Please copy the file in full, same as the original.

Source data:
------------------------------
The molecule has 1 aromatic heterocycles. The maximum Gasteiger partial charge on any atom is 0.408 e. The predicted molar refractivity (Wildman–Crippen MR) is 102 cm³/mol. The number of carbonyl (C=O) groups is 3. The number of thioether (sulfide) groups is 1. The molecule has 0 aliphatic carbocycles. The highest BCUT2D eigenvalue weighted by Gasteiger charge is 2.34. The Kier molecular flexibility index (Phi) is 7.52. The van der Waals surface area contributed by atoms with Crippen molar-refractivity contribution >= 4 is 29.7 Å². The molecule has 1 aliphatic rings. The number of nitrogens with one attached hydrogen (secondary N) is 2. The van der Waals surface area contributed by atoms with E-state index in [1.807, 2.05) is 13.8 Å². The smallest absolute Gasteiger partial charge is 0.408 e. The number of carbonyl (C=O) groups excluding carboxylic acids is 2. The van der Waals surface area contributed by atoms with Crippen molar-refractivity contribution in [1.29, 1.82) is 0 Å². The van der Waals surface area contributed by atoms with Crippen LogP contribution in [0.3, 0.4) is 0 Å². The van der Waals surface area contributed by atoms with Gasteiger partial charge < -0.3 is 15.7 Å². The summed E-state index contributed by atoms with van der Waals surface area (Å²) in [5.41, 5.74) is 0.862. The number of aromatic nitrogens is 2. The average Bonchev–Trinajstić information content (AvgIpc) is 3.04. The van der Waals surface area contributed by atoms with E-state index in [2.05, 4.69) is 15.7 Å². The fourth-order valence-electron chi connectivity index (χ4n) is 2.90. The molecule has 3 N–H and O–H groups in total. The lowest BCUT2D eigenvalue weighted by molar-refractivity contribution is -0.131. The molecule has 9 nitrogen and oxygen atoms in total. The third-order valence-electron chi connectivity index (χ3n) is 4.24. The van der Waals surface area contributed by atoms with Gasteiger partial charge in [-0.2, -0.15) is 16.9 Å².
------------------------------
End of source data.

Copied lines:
The molecule has 1 aromatic heterocycles. The maximum Gasteiger partial charge on any atom is 0.408 e. The predicted molar refractivity (Wildman–Crippen MR) is 102 cm³/mol. The number of carbonyl (C=O) groups is 3. The number of thioether (sulfide) groups is 1. The molecule has 0 aliphatic carbocycles. The highest BCUT2D eigenvalue weighted by Gasteiger charge is 2.34. The Kier molecular flexibility index (Phi) is 7.52. The van der Waals surface area contributed by atoms with Crippen molar-refractivity contribution >= 4 is 29.7 Å². The molecule has 1 aliphatic rings. The number of nitrogens with one attached hydrogen (secondary N) is 2. The van der Waals surface area contributed by atoms with E-state index in [1.807, 2.05) is 13.8 Å². The smallest absolute Gasteiger partial charge is 0.408 e. The number of carbonyl (C=O) groups excluding carboxylic acids is 2. The van der Waals surface area contributed by atoms with Crippen molar-refractivity contribution in [1.29, 1.82) is 0 Å². The van der Waals surface area contributed by atoms with Crippen LogP contribution in [0.3, 0.4) is 0 Å². The van der Waals surface area contributed by atoms with Gasteiger partial charge < -0.3 is 15.7 Å². The summed E-state index contributed by atoms with van der Waals surface area (Å²) in [5.41, 5.74) is 0.862. The number of aromatic nitrogens is 2. The average Bonchev–Trinajstić information content (AvgIpc) is 3.04. The van der Waals surface area contributed by atoms with E-state index in [2.05, 4.69) is 15.7 Å². The fourth-order valence-electron chi connectivity index (χ4n) is 2.90. The molecule has 3 N–H and O–H groups in total. The lowest BCUT2D eigenvalue weighted by molar-refractivity contribution is -0.131. The molecule has 9 nitrogen and oxygen atoms in total. The third-order valence-electron chi connectivity index (χ3n) is 4.24. The van der Waals surface area contributed by atoms with Gasteiger partial charge in [-0.2, -0.15) is 16.9 Å².